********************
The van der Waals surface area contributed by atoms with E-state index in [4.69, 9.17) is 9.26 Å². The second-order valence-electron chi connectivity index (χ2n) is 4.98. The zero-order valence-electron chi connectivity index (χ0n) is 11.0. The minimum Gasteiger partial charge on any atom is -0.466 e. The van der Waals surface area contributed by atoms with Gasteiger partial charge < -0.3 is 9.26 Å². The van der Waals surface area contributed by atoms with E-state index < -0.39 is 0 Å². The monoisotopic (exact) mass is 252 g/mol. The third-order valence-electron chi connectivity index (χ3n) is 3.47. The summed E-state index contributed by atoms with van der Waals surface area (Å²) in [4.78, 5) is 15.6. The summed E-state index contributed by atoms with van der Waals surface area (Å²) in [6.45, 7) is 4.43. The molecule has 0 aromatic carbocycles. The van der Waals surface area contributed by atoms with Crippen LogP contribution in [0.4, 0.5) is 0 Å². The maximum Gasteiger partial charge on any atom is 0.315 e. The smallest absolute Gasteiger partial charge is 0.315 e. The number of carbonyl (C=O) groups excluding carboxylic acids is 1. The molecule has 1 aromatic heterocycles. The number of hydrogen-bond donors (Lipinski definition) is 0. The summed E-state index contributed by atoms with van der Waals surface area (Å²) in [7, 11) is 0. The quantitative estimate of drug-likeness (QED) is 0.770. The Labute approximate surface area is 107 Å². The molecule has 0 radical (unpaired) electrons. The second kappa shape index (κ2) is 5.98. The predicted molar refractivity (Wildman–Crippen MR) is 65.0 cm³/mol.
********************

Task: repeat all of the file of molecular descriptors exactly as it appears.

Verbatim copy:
The van der Waals surface area contributed by atoms with E-state index in [4.69, 9.17) is 9.26 Å². The second-order valence-electron chi connectivity index (χ2n) is 4.98. The zero-order valence-electron chi connectivity index (χ0n) is 11.0. The minimum Gasteiger partial charge on any atom is -0.466 e. The van der Waals surface area contributed by atoms with Gasteiger partial charge < -0.3 is 9.26 Å². The van der Waals surface area contributed by atoms with E-state index < -0.39 is 0 Å². The monoisotopic (exact) mass is 252 g/mol. The third-order valence-electron chi connectivity index (χ3n) is 3.47. The summed E-state index contributed by atoms with van der Waals surface area (Å²) in [4.78, 5) is 15.6. The summed E-state index contributed by atoms with van der Waals surface area (Å²) in [6.45, 7) is 4.43. The molecule has 0 aromatic carbocycles. The van der Waals surface area contributed by atoms with Crippen LogP contribution in [0.4, 0.5) is 0 Å². The maximum Gasteiger partial charge on any atom is 0.315 e. The smallest absolute Gasteiger partial charge is 0.315 e. The number of carbonyl (C=O) groups excluding carboxylic acids is 1. The molecule has 1 aromatic heterocycles. The number of hydrogen-bond donors (Lipinski definition) is 0. The summed E-state index contributed by atoms with van der Waals surface area (Å²) in [7, 11) is 0. The quantitative estimate of drug-likeness (QED) is 0.770. The Labute approximate surface area is 107 Å². The molecule has 0 radical (unpaired) electrons. The second kappa shape index (κ2) is 5.98. The predicted molar refractivity (Wildman–Crippen MR) is 65.0 cm³/mol.